Did We Just See an Assassination Attempt on Julian Assange…?

Julian Assange

So just days after 48 year-old John Jones – a man closely associated with Julian Assange – is horribly killed in the London Underground, a man has been caught scaling the wall and window of the Ecuadorian embassy in London, where the WikiLeaks founder is being kept.

An online statement from WikiLeaks, early Monday morning, said; ‘… At 2:47am an unknown man scaled the side wall [and the] window of the Ecuadorian embassy in London; fled after being caught by security.’

This incident follows not only the death of John Jones, but a spate of other deaths relating to corruption at the DNC and actual, overt threats of assassination recently made against Mr Assange on account of WikiLeaks activity. All of this – in regard to WikiLeaks, Clinton and the DNC – has already been covered in previous posts and so doesn’t need to be revisited here.

The suspect hasn’t been identified and is reported to have fled when confronted by security guards. Police are reporting to be searching for him, but have described him as a ‘cat burglar’.

That may be true, and this incident may be unrelated to the other things; however, the Ecuadorian embassy seems an odd target for a cat burglar.

What fascinates me is this: if it was a bungled assassination attempt, one wonders what the official story would’ve been had it succeeded?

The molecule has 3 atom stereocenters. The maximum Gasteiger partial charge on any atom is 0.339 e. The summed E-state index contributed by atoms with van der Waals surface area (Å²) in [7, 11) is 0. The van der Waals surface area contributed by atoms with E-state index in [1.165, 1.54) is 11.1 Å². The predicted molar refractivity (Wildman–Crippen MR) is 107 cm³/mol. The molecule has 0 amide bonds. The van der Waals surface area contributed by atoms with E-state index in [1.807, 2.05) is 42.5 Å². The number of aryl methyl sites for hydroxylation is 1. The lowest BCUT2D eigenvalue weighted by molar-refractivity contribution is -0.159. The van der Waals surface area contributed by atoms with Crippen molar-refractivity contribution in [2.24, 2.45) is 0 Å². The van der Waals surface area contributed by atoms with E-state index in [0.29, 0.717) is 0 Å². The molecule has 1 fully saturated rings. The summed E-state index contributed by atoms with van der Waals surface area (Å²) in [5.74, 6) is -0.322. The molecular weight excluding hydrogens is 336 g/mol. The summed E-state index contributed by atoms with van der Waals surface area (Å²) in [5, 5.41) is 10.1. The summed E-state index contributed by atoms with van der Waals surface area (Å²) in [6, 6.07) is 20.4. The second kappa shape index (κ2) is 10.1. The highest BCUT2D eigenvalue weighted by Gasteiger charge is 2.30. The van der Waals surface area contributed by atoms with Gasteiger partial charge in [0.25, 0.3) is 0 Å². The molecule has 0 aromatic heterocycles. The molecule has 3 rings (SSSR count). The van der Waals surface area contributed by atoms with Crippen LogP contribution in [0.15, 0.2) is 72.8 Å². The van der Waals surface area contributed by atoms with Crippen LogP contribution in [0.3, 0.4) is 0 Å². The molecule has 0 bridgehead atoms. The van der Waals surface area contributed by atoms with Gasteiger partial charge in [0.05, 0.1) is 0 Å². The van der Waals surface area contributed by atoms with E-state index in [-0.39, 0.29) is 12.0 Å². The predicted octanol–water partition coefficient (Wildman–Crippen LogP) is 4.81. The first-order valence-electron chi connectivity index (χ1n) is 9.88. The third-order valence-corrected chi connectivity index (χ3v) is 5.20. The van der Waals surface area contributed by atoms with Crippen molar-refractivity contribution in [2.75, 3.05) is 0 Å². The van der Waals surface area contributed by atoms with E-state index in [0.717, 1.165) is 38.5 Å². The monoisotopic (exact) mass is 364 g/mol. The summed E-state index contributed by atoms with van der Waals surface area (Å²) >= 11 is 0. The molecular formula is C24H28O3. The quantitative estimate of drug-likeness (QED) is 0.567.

Would we be told that it was a random, lone nutter? A burglary attempt that just would’ve happened to see Assange being killed? Or, more interestingly, would officials simply have come out and said “yep, we killed him” – given that open calls have already been made to assassinate the WikiLeaks founder?

It is that last option that intrigues me most: because, had this been a successful assassination, it would’ve been extremely difficult – if not impossible – to make it look like anything other than a blatant hit job.

There would’ve been no subtlety to it: so just imagine for a moment that we live in a time where an extra-judicial assassination could be carried out on Ecuadorian soil in London, but for the sake of American ‘national security’.

And with the idea of the assassination having already been carefully put out there by public figures, American security officials could just say ‘yes, we did it’.

That seems like a scary prospect; but at the same time like a mere extension of present drone-strike policy, where people all over the world can be killed at the push of a button, with no formal charges, no trial, and no burden of justification.

On the other hand, a failed attempt – regarded already by so many as an attempted assassination – could ensure the same thing isn’t attempted again any time soon, as it would be way too obvious.

While this incident does look at first like a bungled hit job – possibly even aimed at preventing further leaks that will interfere with Hillary’s presidential bid in November – it almost looks so amateur and so direct that you might almost doubt an assassination attempt would be so poor.

Then again, maybe those who want Assange dead really are that desperate: so desperate that they’re willing to be that obvious.

In February, a UN panel ruled that Mr Assange was being “arbitrarily detained” in the Ecuadorian embassy in London, calling upon the UK and Sweden to end Assange’s deprivation of liberty.